Hospital Readmission — effect of condition at discharge

What aremr-vital-signse the causes of hospital readmission?  A previous post details the most significant factor:  fragmentation of health care.  This post focuses on disease and the condition of the patient at discharge.

Until the past 5 years the prevailing view of re-hospitalization was it is unavoidable due to the nature of the chronic disease.  The view changed when studies showed strong outpatient social and medical management vastly reduce re-admissions.

And yet, disease does catch up with those afflicted causing eventual death.  Sometimes patients are discharged from a hospital and much to the surprise of clinicians the patient is back in the hospital before outpatient care can engage to deal with a potentially unstable situation.  Even before the outpatient check 4 weeks after discharge the person decompensates and is hospitalized again.

Frustration born out of rapid re-hospitalization lead Michael Rothman to develop a statistical method to alert clinicians before hospital discharge to the presence of high risk.   Whether the outpatient care network is sufficiently robust to act on the information is possibly the bigger issue.  But, consideration of the “Rothman Index” is worth a few comments.

Mr. Rothman published the statistical findings “Development and validation of a continuous measure of patient condition using the Electronic Medical Record”  (Journal of Biomedical Informatics 46 (2013) 837–848).

Rothman found he could predict bad outcome (and hospital re-admission) based on routine measurements done in every hospital, just combined in a statistical way.  He divided the measurements into 3 equally weighted groups of (1) lab tests, (2) nursing observations and (3) vital signs.  Overall there were 26 items such as potassium level, nursing charting by exception (like normal or abnormal respiration), and blood pressure.  The index started at 100 and if all items were normal the index stayed at 100.  But, if items were abnormal an amount was subtracted.  The lower the score the worse the situation.  In fact, he showed his index correlated with the 1-year mortality of the patient.  The lower the index at discharge the more likely was re-hospitalization and even death. Mr Rothman started a company to calculate the index for interested hospitals.

The idea is great:  identify high risk patients and focus more outpatient resources quickly.

Doctors always try to normalize abnormal findings.  If the heart rate is too high find out why and correct it.  If the potassium is too low find out why and correct it.  If the blood pressure is too low find out why and correct it.  When the end of the hospitalization comes hopefully everything is in the normal range.  The Rothman Index basically says that if a concerted effort by doctors fails to normalize findings it means the patient will do poorly (an abnormality caused by a stroke just can’t be normalized).  The very definition of chronic illness is that it can not be resolved by modern medicine.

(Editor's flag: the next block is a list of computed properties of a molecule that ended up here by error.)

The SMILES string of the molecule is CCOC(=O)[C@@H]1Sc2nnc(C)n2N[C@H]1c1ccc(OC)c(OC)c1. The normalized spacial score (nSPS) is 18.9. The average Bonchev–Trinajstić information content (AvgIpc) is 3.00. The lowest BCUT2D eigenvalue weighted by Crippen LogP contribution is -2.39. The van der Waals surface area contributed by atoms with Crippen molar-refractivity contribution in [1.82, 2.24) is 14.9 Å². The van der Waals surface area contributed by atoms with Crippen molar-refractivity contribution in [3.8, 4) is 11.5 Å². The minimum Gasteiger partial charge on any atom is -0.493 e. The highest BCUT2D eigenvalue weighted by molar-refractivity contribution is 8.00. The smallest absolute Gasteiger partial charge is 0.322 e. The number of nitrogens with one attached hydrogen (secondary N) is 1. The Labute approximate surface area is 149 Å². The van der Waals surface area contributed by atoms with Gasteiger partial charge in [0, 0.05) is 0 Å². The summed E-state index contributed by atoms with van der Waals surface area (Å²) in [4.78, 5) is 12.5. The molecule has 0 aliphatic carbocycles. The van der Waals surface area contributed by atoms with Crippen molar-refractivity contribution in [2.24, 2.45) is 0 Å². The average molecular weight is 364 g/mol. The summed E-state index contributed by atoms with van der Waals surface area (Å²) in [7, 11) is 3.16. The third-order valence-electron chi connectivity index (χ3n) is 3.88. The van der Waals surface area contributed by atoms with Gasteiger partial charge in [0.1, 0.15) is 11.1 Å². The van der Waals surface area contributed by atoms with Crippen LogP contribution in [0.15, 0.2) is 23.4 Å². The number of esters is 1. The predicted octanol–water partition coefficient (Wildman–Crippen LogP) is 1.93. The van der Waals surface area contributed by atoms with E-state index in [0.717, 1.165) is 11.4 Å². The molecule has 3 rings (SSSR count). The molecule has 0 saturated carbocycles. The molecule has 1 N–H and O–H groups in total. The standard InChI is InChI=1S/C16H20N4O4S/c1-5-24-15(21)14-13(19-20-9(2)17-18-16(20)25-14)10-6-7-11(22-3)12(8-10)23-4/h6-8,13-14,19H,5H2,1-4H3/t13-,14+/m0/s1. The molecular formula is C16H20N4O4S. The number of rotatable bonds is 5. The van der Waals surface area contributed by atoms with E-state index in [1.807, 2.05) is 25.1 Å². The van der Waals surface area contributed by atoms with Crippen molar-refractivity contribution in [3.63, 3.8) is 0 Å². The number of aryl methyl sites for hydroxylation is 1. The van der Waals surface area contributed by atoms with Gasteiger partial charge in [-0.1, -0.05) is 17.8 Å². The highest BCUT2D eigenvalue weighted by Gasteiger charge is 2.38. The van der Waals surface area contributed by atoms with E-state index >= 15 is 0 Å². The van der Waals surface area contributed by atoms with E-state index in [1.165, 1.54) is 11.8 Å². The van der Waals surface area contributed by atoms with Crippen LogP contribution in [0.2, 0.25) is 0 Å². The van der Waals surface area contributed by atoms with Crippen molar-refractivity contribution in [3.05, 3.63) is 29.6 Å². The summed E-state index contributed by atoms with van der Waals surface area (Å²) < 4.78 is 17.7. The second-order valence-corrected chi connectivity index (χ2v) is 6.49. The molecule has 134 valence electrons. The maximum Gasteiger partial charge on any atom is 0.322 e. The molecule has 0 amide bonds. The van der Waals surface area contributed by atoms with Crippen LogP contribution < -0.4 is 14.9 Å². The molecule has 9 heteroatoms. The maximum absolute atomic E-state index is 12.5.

Rothman’s research shows some interesting findings.  The 1-year predicted mortality is increased by 10% if any the following findings are present at discharge:

Clinical item absent or below present or above
 Respiratory rate  14  20
 Heart rate  40  90
 Temperature  96.9  100.2
 Oximetry  96%  –
 Systolic BP  100  190
 Diastolic BP  50  105
 Sodium  138  145
 Potassium  2.9  4.7
 Creatinine  0.4  1.5
 Chloride  98  102
 Hemoglobin  10  17
 Blood Urea Nitrogen  –  25
 White Blood Count  4,000  14.000
 Heart Rhythm    anything other than
sinus rhythm
 Braden Scale (link)  19  
 Nursing Assessment
excluding pain
   any body system
abnormal

CONCLUSION:

The Rothman Index is important and either that index or other similar index should be calculated at discharge.  If the index indicates an increase in mortality then questions need to be asked and answered:

  1. Have the abnormal findings been investigated and treatment started — if an available treatment has not been started it should be.
  2. Has enough time passed for the abnormal finding to normalize — if not the patient should either stay in the hospital or be seen as an outpatient in just a few days.
  3. The estimate of a poor prognosis should be discussed with the patient and family to make sure they understand why follow up is important.
  4. If the estimate of poor prognosis is very high (over 50% 1-year mortality) and not expected to improve then planning for death should be started.

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  1. #1 by David Bittleman on May 12, 2014 - 12:56 PM

    Excellent review of the Rothman Index!

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